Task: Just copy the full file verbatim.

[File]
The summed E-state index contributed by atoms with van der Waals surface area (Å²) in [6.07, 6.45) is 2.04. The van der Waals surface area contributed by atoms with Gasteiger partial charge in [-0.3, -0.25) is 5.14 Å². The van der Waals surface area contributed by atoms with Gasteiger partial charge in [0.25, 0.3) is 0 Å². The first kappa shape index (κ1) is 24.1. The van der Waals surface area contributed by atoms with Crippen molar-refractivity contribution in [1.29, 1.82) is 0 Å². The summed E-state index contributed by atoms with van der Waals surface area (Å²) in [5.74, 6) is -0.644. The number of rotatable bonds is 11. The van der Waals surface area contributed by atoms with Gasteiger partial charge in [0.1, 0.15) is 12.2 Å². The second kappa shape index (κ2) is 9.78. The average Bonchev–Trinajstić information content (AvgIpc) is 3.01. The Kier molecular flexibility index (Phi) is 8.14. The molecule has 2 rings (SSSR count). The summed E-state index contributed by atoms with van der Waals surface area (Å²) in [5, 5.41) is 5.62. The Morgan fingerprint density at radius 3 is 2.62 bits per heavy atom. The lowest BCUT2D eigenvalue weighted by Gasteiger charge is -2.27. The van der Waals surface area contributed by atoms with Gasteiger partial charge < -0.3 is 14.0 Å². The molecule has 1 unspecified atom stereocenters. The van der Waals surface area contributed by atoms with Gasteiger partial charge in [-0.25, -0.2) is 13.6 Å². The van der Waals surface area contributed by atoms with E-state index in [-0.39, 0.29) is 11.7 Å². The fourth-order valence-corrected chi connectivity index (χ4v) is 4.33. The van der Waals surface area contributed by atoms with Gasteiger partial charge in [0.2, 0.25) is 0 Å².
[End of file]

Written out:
The summed E-state index contributed by atoms with van der Waals surface area (Å²) in [6.07, 6.45) is 2.04. The van der Waals surface area contributed by atoms with Gasteiger partial charge in [-0.3, -0.25) is 5.14 Å². The van der Waals surface area contributed by atoms with Gasteiger partial charge in [0.25, 0.3) is 0 Å². The first kappa shape index (κ1) is 24.1. The van der Waals surface area contributed by atoms with Crippen molar-refractivity contribution in [1.29, 1.82) is 0 Å². The summed E-state index contributed by atoms with van der Waals surface area (Å²) in [5.74, 6) is -0.644. The number of rotatable bonds is 11. The van der Waals surface area contributed by atoms with Gasteiger partial charge in [0.1, 0.15) is 12.2 Å². The second kappa shape index (κ2) is 9.78. The average Bonchev–Trinajstić information content (AvgIpc) is 3.01. The Kier molecular flexibility index (Phi) is 8.14. The molecule has 2 rings (SSSR count). The summed E-state index contributed by atoms with van der Waals surface area (Å²) in [5, 5.41) is 5.62. The Morgan fingerprint density at radius 3 is 2.62 bits per heavy atom. The lowest BCUT2D eigenvalue weighted by Gasteiger charge is -2.27. The van der Waals surface area contributed by atoms with Gasteiger partial charge < -0.3 is 14.0 Å². The molecule has 1 unspecified atom stereocenters. The van der Waals surface area contributed by atoms with Gasteiger partial charge in [-0.25, -0.2) is 13.6 Å². The van der Waals surface area contributed by atoms with E-state index in [-0.39, 0.29) is 11.7 Å². The fourth-order valence-corrected chi connectivity index (χ4v) is 4.33. The van der Waals surface area contributed by atoms with Gasteiger partial charge in [0.2, 0.25) is 0 Å².